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Kubernetes Pod Quality of Service (QoS) — DevOps Bytes
Do you specify requests & limits for your Kubernetes pods?
Here is why it’s very important.
When deploying a pod, kubernetes assigns a QoS class to pods based on the requests and limit parameters.
What is Pod Quality of Service? (QoS)
Kubernetes pod scheduling is based on the request value to ensure the node has the resources to run the pod.
However, a node can be overcommitted if pods try to utilize all its limit ranges more than the node’s capacity.
Overcommitment = sum of resource request/limits > node capacity
When pods on the node try to utilize resources that are not available on the node, kubernetes uses the QoS class to determine which pod to kill first.
There are three Pod QoS.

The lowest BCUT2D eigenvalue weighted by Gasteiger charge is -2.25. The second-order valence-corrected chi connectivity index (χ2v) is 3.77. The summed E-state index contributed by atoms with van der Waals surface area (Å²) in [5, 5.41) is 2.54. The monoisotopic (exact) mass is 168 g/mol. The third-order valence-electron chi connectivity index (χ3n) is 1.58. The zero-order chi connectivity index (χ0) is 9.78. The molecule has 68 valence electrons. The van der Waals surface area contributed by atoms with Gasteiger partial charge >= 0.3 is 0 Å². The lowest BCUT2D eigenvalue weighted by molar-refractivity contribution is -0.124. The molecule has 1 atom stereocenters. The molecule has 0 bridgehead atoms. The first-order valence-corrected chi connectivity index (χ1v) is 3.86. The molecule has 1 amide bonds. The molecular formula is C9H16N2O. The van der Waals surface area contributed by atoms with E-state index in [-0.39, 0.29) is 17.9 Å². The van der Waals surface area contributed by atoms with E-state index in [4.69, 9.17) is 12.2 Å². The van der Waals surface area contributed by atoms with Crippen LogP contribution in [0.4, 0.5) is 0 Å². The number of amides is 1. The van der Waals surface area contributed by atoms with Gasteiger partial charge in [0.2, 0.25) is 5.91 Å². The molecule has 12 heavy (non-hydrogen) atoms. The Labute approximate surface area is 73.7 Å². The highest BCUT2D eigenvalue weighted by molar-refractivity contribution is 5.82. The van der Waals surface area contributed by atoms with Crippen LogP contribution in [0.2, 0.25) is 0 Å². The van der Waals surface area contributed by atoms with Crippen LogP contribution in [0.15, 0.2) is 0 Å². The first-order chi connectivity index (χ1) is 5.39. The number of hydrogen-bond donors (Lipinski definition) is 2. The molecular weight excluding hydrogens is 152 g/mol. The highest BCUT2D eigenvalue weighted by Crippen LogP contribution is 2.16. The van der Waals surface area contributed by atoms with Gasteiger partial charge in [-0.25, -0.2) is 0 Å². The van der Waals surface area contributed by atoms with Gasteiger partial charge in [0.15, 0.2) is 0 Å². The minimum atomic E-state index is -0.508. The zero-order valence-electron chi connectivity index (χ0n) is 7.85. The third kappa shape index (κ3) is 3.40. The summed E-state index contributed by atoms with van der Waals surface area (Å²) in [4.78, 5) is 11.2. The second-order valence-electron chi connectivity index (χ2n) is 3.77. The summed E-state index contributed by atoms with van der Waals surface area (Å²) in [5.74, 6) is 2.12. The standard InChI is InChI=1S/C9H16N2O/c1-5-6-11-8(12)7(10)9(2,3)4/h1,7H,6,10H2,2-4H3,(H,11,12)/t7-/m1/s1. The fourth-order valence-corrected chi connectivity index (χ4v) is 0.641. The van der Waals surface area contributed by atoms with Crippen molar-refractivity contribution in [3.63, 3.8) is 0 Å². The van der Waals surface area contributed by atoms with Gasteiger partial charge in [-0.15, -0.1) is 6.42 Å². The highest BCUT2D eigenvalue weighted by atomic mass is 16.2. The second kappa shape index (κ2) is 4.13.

Your pod gets the best-effort class if you do not specify any CPU/Memory requests and limits. Best-effort pods are low-priority pods. The best-effort pods get killed first if the node runs out of resources.
If you set the request lower than the limit, the pod gets a burstable class. If the node runs out of resources, burstable pods get killed if no best-effort pods are available.
The pod gets a guaranteed class if the request and limit values are the same. It is considered the highest priority pod and gets killed if there are no best-effort or burstable pods.